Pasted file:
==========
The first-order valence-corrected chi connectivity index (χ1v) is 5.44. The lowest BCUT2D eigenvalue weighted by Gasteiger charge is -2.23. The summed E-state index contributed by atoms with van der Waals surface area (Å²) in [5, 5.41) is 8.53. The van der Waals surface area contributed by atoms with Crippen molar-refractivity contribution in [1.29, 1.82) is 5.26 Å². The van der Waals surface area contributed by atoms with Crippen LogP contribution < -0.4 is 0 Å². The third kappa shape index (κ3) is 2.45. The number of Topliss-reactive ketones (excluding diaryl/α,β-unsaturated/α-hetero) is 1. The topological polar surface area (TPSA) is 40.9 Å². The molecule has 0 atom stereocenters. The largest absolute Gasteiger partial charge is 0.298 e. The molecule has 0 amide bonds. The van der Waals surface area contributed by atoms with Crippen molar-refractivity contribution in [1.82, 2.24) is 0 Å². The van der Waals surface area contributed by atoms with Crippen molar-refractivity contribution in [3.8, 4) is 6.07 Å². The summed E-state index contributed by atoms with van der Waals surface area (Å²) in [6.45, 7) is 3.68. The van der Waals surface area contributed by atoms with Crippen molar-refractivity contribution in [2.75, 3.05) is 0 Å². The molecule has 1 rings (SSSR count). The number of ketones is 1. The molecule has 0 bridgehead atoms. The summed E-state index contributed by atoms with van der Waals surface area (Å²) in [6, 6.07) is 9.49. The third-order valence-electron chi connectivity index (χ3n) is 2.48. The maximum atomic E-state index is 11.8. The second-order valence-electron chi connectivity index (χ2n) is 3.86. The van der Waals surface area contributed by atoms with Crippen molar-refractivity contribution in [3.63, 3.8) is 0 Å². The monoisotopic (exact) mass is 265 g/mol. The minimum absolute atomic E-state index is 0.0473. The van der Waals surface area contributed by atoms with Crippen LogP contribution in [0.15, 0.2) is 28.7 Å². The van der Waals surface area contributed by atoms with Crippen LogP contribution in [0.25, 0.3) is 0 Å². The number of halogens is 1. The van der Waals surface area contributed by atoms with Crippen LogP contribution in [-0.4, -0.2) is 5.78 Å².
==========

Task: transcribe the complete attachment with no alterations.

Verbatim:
The first-order valence-corrected chi connectivity index (χ1v) is 5.44. The lowest BCUT2D eigenvalue weighted by Gasteiger charge is -2.23. The summed E-state index contributed by atoms with van der Waals surface area (Å²) in [5, 5.41) is 8.53. The van der Waals surface area contributed by atoms with Crippen molar-refractivity contribution in [1.29, 1.82) is 5.26 Å². The van der Waals surface area contributed by atoms with Crippen LogP contribution < -0.4 is 0 Å². The third kappa shape index (κ3) is 2.45. The number of Topliss-reactive ketones (excluding diaryl/α,β-unsaturated/α-hetero) is 1. The topological polar surface area (TPSA) is 40.9 Å². The molecule has 0 atom stereocenters. The largest absolute Gasteiger partial charge is 0.298 e. The molecule has 0 amide bonds. The van der Waals surface area contributed by atoms with Crippen molar-refractivity contribution in [1.82, 2.24) is 0 Å². The van der Waals surface area contributed by atoms with Crippen molar-refractivity contribution in [3.8, 4) is 6.07 Å². The summed E-state index contributed by atoms with van der Waals surface area (Å²) in [6.45, 7) is 3.68. The van der Waals surface area contributed by atoms with Crippen molar-refractivity contribution in [2.75, 3.05) is 0 Å². The molecule has 1 rings (SSSR count). The number of ketones is 1. The molecule has 0 bridgehead atoms. The summed E-state index contributed by atoms with van der Waals surface area (Å²) in [6, 6.07) is 9.49. The third-order valence-electron chi connectivity index (χ3n) is 2.48. The maximum atomic E-state index is 11.8. The second-order valence-electron chi connectivity index (χ2n) is 3.86. The van der Waals surface area contributed by atoms with Crippen molar-refractivity contribution in [3.63, 3.8) is 0 Å². The monoisotopic (exact) mass is 265 g/mol. The minimum absolute atomic E-state index is 0.0473. The van der Waals surface area contributed by atoms with Crippen LogP contribution in [0.15, 0.2) is 28.7 Å². The van der Waals surface area contributed by atoms with Crippen LogP contribution in [0.25, 0.3) is 0 Å². The number of halogens is 1. The van der Waals surface area contributed by atoms with Crippen LogP contribution in [-0.4, -0.2) is 5.78 Å².